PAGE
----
“Doing what you like is freedom. Liking what you do is happiness.”
—Frank Tyger, late American Editorial Cartoonist and Humorist
Image from Unsplash by Matthew Bennett
I am often asked by my contemporaries when I plan to retire. I’ve been coaching for 26 years, and find myself only a handful of years away from collecting Social Security and qualifying for Medicare. I love what I do. The idea of a traditional retirement has very little appeal.
I have, however, observed many people my age pining for the freedom to do their own thing and escape the daily grind of “working for the man,” or simply not enjoying their vocations.
Upon retirement, some individuals find their freedom isn’t always associated with the happiness they expected.
As you pursue your personal and professional objectives and purpose, how can you find freedom and happiness by doing more of what you like, and liking more of what you do?
“The safest way to double your money is to fold it over and put it in your pocket.”
—Kin Hubbard, 20th Century American Journalist
Image from Fight4Survival
For many people, money represents freedom, independence, security, and peace of mind. The topic of money can cause all kinds of trouble, and often has great impact on our relationships.
The simple advice to “make more and spend less” doesn’t always cut it, and we often find ourselves continually stressing over our finances.
As we age, many of us begin to appreciate more fully the saying, “The best things in life are not things.” We begin to look closely at how we spend our time, not just our money.
Where might taking “The Best Things in Life are Free” approach help you gain greater pleasure and allow you to pocket a bit more of the freedom, independence, security, and peace of mind you desire?
“He who will not economize will have to agonize.”
—Confucius, ancient Chinese Philosopher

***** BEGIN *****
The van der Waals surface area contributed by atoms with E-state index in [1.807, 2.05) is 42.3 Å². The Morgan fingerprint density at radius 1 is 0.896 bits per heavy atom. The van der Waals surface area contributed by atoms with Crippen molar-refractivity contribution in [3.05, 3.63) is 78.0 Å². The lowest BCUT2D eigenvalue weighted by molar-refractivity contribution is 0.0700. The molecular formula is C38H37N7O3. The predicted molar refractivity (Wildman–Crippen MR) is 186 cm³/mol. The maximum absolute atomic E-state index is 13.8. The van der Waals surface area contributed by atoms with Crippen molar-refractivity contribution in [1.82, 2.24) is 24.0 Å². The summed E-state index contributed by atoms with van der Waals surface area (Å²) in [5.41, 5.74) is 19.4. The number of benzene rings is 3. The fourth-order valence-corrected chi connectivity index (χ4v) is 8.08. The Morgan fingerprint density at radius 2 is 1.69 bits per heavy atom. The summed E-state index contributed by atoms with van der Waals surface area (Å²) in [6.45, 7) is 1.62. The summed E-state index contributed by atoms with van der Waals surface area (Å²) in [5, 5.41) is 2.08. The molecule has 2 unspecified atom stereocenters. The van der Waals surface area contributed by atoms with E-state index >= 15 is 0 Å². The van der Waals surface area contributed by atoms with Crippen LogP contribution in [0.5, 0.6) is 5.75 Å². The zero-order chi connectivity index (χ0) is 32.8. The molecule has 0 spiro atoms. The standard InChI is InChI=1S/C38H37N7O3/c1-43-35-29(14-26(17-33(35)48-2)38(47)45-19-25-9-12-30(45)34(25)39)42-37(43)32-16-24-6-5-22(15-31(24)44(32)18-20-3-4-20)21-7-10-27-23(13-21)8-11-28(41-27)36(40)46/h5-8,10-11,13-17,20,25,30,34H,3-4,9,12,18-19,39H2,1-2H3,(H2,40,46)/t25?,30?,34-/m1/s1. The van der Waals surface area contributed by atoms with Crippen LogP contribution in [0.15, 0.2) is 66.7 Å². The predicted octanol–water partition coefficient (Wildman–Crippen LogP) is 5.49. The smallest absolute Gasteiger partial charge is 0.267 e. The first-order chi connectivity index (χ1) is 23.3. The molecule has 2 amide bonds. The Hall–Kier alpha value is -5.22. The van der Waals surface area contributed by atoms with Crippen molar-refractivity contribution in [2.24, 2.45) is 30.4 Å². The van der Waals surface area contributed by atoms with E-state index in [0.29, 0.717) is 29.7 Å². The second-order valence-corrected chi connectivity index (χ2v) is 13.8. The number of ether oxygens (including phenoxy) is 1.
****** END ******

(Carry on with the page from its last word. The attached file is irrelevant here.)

Image from LinkedIn
Over many years of coaching, I’ve noticed several interesting trends.
In general, my clients in their twenties, thirties, and forties are most often on a highly intentional growth trajectory. They want to build wealth, pursue success, and increase their standard of living. This almost always involves accumulating possessions, and often increases the demands and complexity of their lives.
As they reach their fifties, sixties, and seventies, they seem to be more focused on scaling back, simplification, and greater balance. It is often because their many years of living in the fast lane, carrying too much stuff and stress, has become more of a burden than they care to shoulder going forward.
Where would a “less is more” strategy, regardless of your stage of life, provide you the added freedom and peace of mind you desire?
“If you want to be free, learn to live simply.”
In the last few months, I have posted several times regarding minimalism and essentialism, which point to the value and freedom associated with a simple life.
What areas of your world would benefit most by slowing down, paring back, downsizing, or even eliminating completely? Explore this list as possible places to start:
||Health & Spiritual Practice
What one action can and will you take (or stop taking) to gain a bit more freedom in your life?
Consider making this exercise a daily practice and let me know what you discover.
HAPPY INDEPENDENCE DAY!
Image from Flickr by Andreas T.
The Fourth of July marks the day America declared its independence.
What will you do today to celebrate your personal freedoms?
“Liberate yourself from the need to be right.”
-Seth Godin, in “Unleashing the Ideavirus”
Have you ever been in a prison? I hope not. Freedom, and the desire for it, is a fundamental value shared by people throughout the world. Unfortunately, many of us are trapped to some degree in self-generated prisons.
In today’s quote, Seth Godin says the need to be right, and thus making others wrong, imprisons us in a world of judgement and dysfunctional relationships at work, at home, and within our communities. You’ve probably heard the phrases, “Dead Right,” or “Dead Wrong” applied to people in your world. Just watch the evening news to see how this thinking has generated some of the domestic and global issues facing us today.
What I observe personally and professionally is that these behaviors exact a very high price in our relationships and our organizations.
Consider the following questions as you go through your day, with the intent of liberating yourself from the insatiable need to be “right”:
- What is my inner voice saying about the situation I’m facing?
- Are my thoughts supportive or critical?
- How open and receptive am I to what others are saying?
- What value or goodness can I find in their words?
By diligently applying this exercise, and agreeing to bring these practices to others in your world, you can virtually guarantee yourself a new level of life satisfaction.